Maybe one reason I do not wear makeup is to scare people.
If they’re close enough, they can see something is different with me,
something unnerving, as if I have no features,
I am embryonic, pre-eyebrows, pre-eyelids, pre-mouth,
I am like a water-bear talking to them,
or an amniotic traveller,
a vitreous floater on their own eyeball,
human ectoplasm risen on its hind legs to discourse with them.
And such a white white girl, such a sickly toadstool,
so pale, a visage of fog, a phiz of
mist above a graveyard, no magenta roses,
no floral tribute, no goddess, no grownup
woman, no acknowledgment
of the drama of secondary sexual characteristics, just the
gray matter of spirit talking,
the thin features of a gray girl in a gray graveyard—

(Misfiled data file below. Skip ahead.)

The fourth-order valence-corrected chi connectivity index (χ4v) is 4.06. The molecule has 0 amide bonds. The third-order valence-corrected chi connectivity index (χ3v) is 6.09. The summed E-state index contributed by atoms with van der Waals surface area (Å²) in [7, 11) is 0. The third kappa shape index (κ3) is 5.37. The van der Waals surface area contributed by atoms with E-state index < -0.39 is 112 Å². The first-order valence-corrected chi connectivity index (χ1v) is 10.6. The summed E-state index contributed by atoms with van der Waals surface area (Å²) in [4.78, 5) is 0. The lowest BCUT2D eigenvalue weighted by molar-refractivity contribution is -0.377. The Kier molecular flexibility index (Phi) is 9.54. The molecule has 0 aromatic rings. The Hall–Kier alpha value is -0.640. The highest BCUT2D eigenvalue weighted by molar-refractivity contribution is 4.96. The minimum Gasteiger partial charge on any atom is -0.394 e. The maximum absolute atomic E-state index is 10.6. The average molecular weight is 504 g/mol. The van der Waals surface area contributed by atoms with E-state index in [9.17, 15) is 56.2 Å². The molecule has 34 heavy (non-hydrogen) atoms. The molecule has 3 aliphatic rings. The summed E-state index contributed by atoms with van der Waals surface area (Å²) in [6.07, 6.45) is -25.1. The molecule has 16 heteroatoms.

granite, ash, chalk, dust.
I tried the paint, but I could feel it on my skin, I could
hardly move under the mask of my
desire to be seen as attractive in the female
way of 1957,
and I could not speak. And when the makeup came off I felt
actual as a small mammal in the woods
with a speaking countenance, or a basic
primate, having all the expressions
that evolved in us, to communicate.
If my teen-age acne had left scars,
if my skin were rough, instead of soft,
I probably couldn’t afford to hate makeup,
or to fear so much the beauty salon or the
very idea of beautyship.
And my mother was beautiful—did I say this?
In my small eyes, and my smooth withered skin,
you can see my heart, you can read my naked lips.
— Sharon Olds
She is the author of the poetry collection “Stag’s Leap,” which was recently produced as a staged reading by the Salt Lake City Acting Company.
Processed with VSCOcam with m5 preset